Orbital ATK Readies Antares for July 2016 Return to Flight

Orbital ATK Readies Antares for July 2016 Return to Flight

Orbital ATK President David Thompson said today that the new version of the Antares rocket will be rolled out to a launch pad at Wallops Island, VA next week in preparation for a hot fire test later this month and a return-to-flight launch in early July.   It will be the first flight of Antares since an October 28, 2014 failure.

A specific date was not provided. Thompson said only that it will be “just after” July 4.  If all goes well, a second launch is expected in the November time frame.   All of these launches are for NASA’s commercial cargo program, taking Cygnus spacecraft loaded with supplies to the International Space Station (ISS). The launches take place from the Mid-Atlantic Regional Spaceport (MARS) at NASA’s Wallops Flight Facility on Wallops Island, VA.   MARS is owned by the Virginia Commercial Space Flight Authority, part of the Commonwealth of Virginia’s Department of Transportation.

While waiting for Antares to be fixed, Orbital ATK launched two Cygnus spacecraft on United Launch Alliance (ULA) Atlas V rockets from Cape Canaveral, FL.

The October 2014 failure occurred when the company was Orbital Sciences Corporation.  The mission was called “Orb-3,” the third of that company’s operational launches to ISS.  Orbital Sciences merged with ATK in February 2015, forming Orbital ATK (OA) and its cargo launches now carry “OA” designations.   OA-4 was launched in December 2015 and OA-6 in March 2016 on Atlas V rockets.  The July launch will be OA-5. (The numbers are out of order because Orbital ATK was expecting Antares to be ready earlier this year and be next after the Atlas V-launched OA-4.  Antares slipped, however, so the second Atlas V launch was next.  The company kept the mission designations as they were — OA-5 on Antares and OA-6 on Atlas V.)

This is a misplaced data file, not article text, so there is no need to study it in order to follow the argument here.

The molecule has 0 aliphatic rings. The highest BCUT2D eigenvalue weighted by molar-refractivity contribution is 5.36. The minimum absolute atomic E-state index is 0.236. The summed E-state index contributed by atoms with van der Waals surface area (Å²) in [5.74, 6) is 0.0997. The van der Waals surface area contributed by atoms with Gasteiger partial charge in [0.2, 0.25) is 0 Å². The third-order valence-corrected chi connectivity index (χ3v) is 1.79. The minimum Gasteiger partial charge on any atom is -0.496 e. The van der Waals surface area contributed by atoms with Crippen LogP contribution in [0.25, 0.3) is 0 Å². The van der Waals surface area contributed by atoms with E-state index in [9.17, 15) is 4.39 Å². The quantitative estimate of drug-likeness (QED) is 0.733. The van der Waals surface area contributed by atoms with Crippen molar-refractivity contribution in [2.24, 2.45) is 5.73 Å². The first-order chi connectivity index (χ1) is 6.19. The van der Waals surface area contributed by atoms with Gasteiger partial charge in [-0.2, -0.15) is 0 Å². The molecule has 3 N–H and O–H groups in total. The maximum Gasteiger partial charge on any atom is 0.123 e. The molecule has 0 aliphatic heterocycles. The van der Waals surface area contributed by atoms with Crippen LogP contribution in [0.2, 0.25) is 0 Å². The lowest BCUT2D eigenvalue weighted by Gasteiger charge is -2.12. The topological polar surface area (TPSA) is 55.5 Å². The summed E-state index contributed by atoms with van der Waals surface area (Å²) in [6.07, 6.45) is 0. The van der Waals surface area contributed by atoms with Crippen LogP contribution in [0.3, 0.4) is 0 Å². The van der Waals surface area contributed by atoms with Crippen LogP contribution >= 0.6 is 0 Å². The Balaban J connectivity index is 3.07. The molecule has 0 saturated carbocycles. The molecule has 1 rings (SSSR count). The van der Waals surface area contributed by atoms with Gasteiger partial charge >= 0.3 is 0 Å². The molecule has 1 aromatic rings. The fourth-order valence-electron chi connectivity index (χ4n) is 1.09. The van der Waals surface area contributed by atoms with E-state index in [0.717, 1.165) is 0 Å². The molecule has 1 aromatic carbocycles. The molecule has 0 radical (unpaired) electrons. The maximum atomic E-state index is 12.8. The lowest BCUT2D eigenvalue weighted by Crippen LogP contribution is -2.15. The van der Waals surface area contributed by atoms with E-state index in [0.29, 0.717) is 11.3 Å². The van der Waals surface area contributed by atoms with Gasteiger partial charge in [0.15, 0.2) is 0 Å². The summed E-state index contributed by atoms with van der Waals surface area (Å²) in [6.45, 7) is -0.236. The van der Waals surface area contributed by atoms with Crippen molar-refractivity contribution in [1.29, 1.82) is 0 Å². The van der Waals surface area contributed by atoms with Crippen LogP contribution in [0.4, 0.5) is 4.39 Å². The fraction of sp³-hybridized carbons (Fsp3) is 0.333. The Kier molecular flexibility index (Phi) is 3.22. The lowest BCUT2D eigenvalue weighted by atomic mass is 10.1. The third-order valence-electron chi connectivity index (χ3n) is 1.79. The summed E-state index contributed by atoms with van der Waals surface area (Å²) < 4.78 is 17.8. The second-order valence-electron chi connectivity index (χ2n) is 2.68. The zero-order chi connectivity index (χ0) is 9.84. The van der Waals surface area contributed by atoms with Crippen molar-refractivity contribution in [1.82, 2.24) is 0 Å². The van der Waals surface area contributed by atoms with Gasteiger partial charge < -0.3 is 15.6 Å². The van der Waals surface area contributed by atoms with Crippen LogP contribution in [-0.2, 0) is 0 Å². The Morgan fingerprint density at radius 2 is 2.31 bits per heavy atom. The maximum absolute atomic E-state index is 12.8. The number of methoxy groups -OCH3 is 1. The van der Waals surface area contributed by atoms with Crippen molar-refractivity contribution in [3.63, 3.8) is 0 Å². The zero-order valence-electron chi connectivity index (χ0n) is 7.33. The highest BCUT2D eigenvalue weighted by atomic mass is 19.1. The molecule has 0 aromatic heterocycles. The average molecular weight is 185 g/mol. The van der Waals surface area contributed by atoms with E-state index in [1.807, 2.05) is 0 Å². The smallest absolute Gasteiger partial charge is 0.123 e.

The original version of Antares used Russian NK-33 engines built four decades ago and refurbished by Aerojet and redesignated AJ26.  Aerojet ultimately agreed to pay Orbital ATK $50 million to settle a dispute as to what precisely happened, the details of which are proprietary.

Orbital ATK replaced the AJ26 engines with new Russian RD-181 engines and it is that “re-engined” configuration that will be tested this month.

Antares is used to fulfill Orbital ATK’s Commercial Resupply Services (CRS) contract with NASA to take cargo to the ISS.  The initial CRS award was for eight flights taking 20 tons of cargo to ISS through the end of 2016.  That contract has been extended to cover missions through 2018 and a CRS2 contract was awarded earlier this year giving Orbital ATK additional flights in the 2019-2024 time period.

SpaceX also won cargo flights under the original CRS and CRS2 contracts.  Sierra Nevada was added as a third supplier in the CRS2 round.

Thompson announced the Antares return-to-flight schedule during an investors conference call this morning on Orbital ATK’s first quarter 2016 financial results.  He also said that NASA has awarded the company a fourth extension flight under the original CRS contract for a launch in 2018.  He added that the NASA business provides a “solid foundation” for the Antares program through the mid-2020s and he is optimistic that other customers will come forward once the rocket is operational again.

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